Question for Penn Jillette

Hemant Mehta is looking for questions to ask Penn Jillette and I have one I’d really like to ask him:

How can you justify the position that the free market free of governmental oversight serves as an effective solution to corporate malfeasance when even your own show has demonstrated time and time again (such as the shows on new age medicine, bottled water, and environmentalism when people signed petitions to ban water from the environment) that consumers are easily fooled by dishonest marketing, consumers often don’t act in their own best interests, and that corporations rarely voluntarily choose to be responsible citizens and act in the best interests of their communities?

In the following clip, Penn directly states that he thinks “that nobody wants to be more careful about how they treat their customers than business people”:

He couches his rhetoric in words like “I like to think”, which seems to be to just another way of saying “I have faith in X” and I’m willing to risk human lives on that faith. Even his own show demonstrates this claim is plainly false. Tobacco companies are looking out for their customers? Ridiculous! And this is the kind of myth perpetuated by the corporations themselves, such as Big Tobacco. There’s a funny clip from the film Thank You For Smoking where a tobacco lobbyist says the same thing, that it’s in the best interest of Big Tobacco to keep their customers alive and healthy:

If Penn believes that sort of bullshit, I think that makes him a lousy skeptic.

Besides, doesn’t the whole democratic process contain a component of free market thinking. Penn doesn’t seem to trust politicians very much (nor should he), but by his reasoning, nobody should be more concerned with keeping us safe and happy than a politician wanting to be reelected. Why is money a sufficient incentive but maintaining power not sufficient? The answer is it’s the same thing. Politicians AND corporations lie, cheat, and steal for their own benefits. But if you ask a politician, they’ll tell you it’s in their best interests to serve the people well if they want to get reelected. And if you ask the corporate lobbyists, they’ll say it’s in the financial interests of the companies they represent to keep their customers safe and happy too. Tell that to Goldman and Sacks or JP Morgan or BP, or Toyota.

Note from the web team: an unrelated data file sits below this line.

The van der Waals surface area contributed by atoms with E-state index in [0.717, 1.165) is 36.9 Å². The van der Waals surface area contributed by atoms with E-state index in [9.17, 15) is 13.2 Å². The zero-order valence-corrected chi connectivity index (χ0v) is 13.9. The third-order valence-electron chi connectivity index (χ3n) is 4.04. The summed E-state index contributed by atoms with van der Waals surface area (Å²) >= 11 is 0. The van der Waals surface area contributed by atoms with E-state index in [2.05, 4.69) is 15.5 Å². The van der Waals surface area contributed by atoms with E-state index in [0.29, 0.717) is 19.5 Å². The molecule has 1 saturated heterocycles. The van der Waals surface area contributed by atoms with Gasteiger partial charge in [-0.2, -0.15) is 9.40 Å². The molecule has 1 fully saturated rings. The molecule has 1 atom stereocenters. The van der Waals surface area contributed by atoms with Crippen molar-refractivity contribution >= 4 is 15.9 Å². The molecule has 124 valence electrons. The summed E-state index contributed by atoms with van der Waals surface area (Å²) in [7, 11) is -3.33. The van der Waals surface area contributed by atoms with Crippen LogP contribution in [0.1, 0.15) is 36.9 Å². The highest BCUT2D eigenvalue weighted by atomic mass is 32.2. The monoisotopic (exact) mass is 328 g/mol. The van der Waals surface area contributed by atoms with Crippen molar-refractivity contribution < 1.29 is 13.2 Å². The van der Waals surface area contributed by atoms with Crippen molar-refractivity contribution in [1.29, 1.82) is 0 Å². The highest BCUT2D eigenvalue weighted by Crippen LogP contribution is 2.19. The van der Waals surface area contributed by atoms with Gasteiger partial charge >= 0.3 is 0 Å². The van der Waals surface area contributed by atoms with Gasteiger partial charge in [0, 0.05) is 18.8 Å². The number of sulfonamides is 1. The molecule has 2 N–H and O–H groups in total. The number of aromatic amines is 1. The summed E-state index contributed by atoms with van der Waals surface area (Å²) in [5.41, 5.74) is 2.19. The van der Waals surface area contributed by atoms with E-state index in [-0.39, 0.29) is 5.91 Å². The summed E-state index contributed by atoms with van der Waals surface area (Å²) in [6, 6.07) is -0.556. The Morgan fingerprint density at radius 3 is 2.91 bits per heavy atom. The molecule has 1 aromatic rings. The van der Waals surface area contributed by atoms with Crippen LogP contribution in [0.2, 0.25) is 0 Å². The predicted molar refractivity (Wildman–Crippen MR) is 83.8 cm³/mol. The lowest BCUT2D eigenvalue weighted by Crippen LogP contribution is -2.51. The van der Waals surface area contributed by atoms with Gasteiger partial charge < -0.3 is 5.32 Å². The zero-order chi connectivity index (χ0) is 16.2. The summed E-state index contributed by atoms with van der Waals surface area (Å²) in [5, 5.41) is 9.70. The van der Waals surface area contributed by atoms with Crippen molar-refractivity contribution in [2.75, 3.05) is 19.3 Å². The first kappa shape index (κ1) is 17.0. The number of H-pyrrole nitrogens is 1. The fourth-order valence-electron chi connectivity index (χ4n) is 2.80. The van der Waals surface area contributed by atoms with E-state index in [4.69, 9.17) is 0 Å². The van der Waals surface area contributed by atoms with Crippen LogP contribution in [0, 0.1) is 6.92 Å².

Another great film clip is Edward Norton explaining “The Formula” in Fight Club:



3 Responses to Question for Penn Jillette

  1. There is, to my mind, a paradox at the heart of the free market. It’s one that some researchers and economists acknowledge as a major one.

    Information asymmetry.

    Put simply no one consumer has the information necessary to make a truly informed purchase. They cannot know if a new product that might more meet their needs is being developed by a company. They likely lack the technical expertise to know whether what they are buying is the best for them (or indeed if it can do all the wonderful things that are claimed of it).

    They have to trust the information that the company puts out. With only other customers opinions and reviews (and even perhaps other companies slagging off the product covertly or overtly) to go on they simply can’t make an informed judgement.

    Also even with all this potentially biased and unreliable information out there the human brain simply can’t cope with all of it to make an informed and rational decision.

    This asymmetry of information puts the power firmly in the power of producers and salesmen. It parodies the idea that a free market can efficiently produce the best goods at the best prices.

    To do that one would think the free market would have to paradoxically regulate producers to ensure absolute transparency and allow the pretence of homo economious to persist…

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